Wear tests were carried out on a CSM Instruments Tribometer with a pin-on-disk configuration in dry conditions. The values of kinetic friction coefficient ([[mu].sub.k]) were obtained directly from the Tribox 4.1 software. A tungsten carbide (WC) ball, with a diameter of 6 mm, a roughness average [R.sub.a] = 0.02 [micro]m and hardness of 1770 HV, slid against the coated UHMWPE substrate with the PMMA/CaO composite. For the test, the WC ball was fixed on the load arm and the sample was placed on a rotating disk with a rotating radius of 1.74 mm. The standard contact loads applied were 2, 4, 6, 8, and 10 N, a sliding speed of 0.10 m/s, a sliding distance of 300 m, and an acquisition rate of 2.0 Hz, for the complete test. The temperature during the test was maintained at 26 [+ or -] 1[degrees]C with a relative humidity of 30-40%. Since the wear mass loss values of the samples were inconsistent and the difference between the weight loss was negligible, we instead determined the volume loss (V) values using a standard test method (ASTM G99-05). (25) Assuming that there was no significant pin wear, the volume loss was determined using the following equation (26):
V = ([pi]R[D.sup.3])/6r, (1)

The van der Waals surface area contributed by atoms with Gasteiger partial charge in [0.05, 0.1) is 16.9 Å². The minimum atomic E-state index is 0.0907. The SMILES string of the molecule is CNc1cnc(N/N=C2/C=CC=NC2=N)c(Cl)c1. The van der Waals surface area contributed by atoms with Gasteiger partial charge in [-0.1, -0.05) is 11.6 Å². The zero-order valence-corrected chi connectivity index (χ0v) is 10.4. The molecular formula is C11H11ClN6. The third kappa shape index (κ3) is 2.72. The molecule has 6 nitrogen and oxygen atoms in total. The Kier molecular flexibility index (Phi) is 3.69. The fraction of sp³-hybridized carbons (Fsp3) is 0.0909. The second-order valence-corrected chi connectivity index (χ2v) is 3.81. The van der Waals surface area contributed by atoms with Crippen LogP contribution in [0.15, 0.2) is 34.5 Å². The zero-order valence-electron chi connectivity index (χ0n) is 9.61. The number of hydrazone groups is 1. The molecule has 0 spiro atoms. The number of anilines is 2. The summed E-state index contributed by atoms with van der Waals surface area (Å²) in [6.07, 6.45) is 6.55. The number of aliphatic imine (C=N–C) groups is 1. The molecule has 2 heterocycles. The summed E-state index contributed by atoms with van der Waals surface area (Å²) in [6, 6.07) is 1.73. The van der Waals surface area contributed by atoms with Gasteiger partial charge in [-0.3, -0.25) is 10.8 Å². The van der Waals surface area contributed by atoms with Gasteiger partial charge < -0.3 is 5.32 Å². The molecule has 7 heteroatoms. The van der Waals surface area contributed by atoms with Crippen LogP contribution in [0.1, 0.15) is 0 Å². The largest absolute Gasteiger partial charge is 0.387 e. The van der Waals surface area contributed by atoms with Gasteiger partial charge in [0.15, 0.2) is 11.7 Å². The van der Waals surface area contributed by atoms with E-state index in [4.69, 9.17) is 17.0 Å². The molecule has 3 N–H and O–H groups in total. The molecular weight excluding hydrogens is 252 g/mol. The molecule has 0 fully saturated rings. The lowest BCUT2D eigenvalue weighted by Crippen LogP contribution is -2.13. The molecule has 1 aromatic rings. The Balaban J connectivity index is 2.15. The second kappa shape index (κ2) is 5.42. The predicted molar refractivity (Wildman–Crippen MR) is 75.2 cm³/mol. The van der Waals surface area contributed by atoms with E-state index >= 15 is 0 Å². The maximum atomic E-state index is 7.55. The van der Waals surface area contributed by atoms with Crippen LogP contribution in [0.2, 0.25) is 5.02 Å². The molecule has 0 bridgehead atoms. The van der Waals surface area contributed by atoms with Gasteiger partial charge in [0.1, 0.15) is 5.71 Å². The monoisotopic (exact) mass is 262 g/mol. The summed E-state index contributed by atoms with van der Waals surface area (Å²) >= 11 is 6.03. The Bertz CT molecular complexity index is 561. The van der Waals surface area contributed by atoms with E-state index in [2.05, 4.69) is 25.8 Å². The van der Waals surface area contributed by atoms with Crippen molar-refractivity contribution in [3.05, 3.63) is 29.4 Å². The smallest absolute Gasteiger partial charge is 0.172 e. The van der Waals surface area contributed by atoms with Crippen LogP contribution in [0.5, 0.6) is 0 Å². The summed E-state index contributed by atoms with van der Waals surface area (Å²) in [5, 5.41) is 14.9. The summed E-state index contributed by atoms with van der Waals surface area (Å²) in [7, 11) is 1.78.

where V is the wear volume ([mm.sup.3]), R is the rotating radius (mm), D is the wear trace width (mm), and r is the ball radius (mm). Then, the wear rate (k) was calculated using the equation given in reference (27):
k = V/Lx, (2)
where V is the wear volume ([mm.sup.3]), L is the applied load (N), x is the sliding distance (m), and k is the wear rate ([mm.sup.3]/Nm). UHMWPE substrates coated with PMMA were also analyzed to study the influence of CaO particles incorporation on the tribological behavior of the composite.
The microhardness of PMMA/CaO coatings on UHMWPE substrates was evaluated by using a Vickers hardness tester. Tests were carried out on a microhardness apparatus Matsuzawa MMT-X7 with Clemex CMT Software, under an indentation load of 0.098 N. Ten indentations were performed, yielding ten diagonal indentation measurements from which the average microhardness was calculated by using the microhardness software. The theoretical depth indentation (An) was determined according to the equation reported by Chicot et al. (28) for a Vickers pyramidal indenter, where d is the indent diagonal:
[D.sub.th] = d/7. (3)
Results and discussion